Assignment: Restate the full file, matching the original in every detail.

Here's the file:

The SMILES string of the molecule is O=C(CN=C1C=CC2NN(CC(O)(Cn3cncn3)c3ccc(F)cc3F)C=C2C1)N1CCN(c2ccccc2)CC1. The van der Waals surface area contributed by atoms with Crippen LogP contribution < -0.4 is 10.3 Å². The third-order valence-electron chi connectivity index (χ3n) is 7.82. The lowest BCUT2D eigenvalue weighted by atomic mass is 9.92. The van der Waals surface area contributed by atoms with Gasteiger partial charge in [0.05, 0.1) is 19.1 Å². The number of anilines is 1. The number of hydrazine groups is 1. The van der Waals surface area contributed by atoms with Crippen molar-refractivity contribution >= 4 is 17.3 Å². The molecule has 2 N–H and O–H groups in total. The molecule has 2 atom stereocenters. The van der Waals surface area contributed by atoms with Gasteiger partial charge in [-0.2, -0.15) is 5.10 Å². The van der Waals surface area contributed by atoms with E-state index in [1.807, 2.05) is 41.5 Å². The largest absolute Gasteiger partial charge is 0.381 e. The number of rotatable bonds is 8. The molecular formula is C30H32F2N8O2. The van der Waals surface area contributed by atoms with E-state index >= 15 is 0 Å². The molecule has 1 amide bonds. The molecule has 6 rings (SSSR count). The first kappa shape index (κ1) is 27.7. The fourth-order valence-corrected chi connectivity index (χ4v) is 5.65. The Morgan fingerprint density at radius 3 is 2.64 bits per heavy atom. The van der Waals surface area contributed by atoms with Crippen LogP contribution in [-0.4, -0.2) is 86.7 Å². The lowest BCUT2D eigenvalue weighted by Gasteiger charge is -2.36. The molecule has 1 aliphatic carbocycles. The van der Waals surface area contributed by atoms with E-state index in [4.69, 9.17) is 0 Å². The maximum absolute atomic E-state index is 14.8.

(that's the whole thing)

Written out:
The SMILES string of the molecule is O=C(CN=C1C=CC2NN(CC(O)(Cn3cncn3)c3ccc(F)cc3F)C=C2C1)N1CCN(c2ccccc2)CC1. The van der Waals surface area contributed by atoms with Crippen LogP contribution < -0.4 is 10.3 Å². The third-order valence-electron chi connectivity index (χ3n) is 7.82. The lowest BCUT2D eigenvalue weighted by atomic mass is 9.92. The van der Waals surface area contributed by atoms with Gasteiger partial charge in [0.05, 0.1) is 19.1 Å². The number of anilines is 1. The number of hydrazine groups is 1. The van der Waals surface area contributed by atoms with Crippen molar-refractivity contribution >= 4 is 17.3 Å². The molecule has 2 N–H and O–H groups in total. The molecule has 2 atom stereocenters. The van der Waals surface area contributed by atoms with Gasteiger partial charge in [-0.2, -0.15) is 5.10 Å². The van der Waals surface area contributed by atoms with E-state index in [1.807, 2.05) is 41.5 Å². The largest absolute Gasteiger partial charge is 0.381 e. The number of rotatable bonds is 8. The molecular formula is C30H32F2N8O2. The van der Waals surface area contributed by atoms with E-state index >= 15 is 0 Å². The molecule has 1 amide bonds. The molecule has 6 rings (SSSR count). The first kappa shape index (κ1) is 27.7. The fourth-order valence-corrected chi connectivity index (χ4v) is 5.65. The Morgan fingerprint density at radius 3 is 2.64 bits per heavy atom. The van der Waals surface area contributed by atoms with Crippen LogP contribution in [-0.4, -0.2) is 86.7 Å². The lowest BCUT2D eigenvalue weighted by Gasteiger charge is -2.36. The molecule has 1 aliphatic carbocycles. The van der Waals surface area contributed by atoms with E-state index in [4.69, 9.17) is 0 Å². The maximum absolute atomic E-state index is 14.8.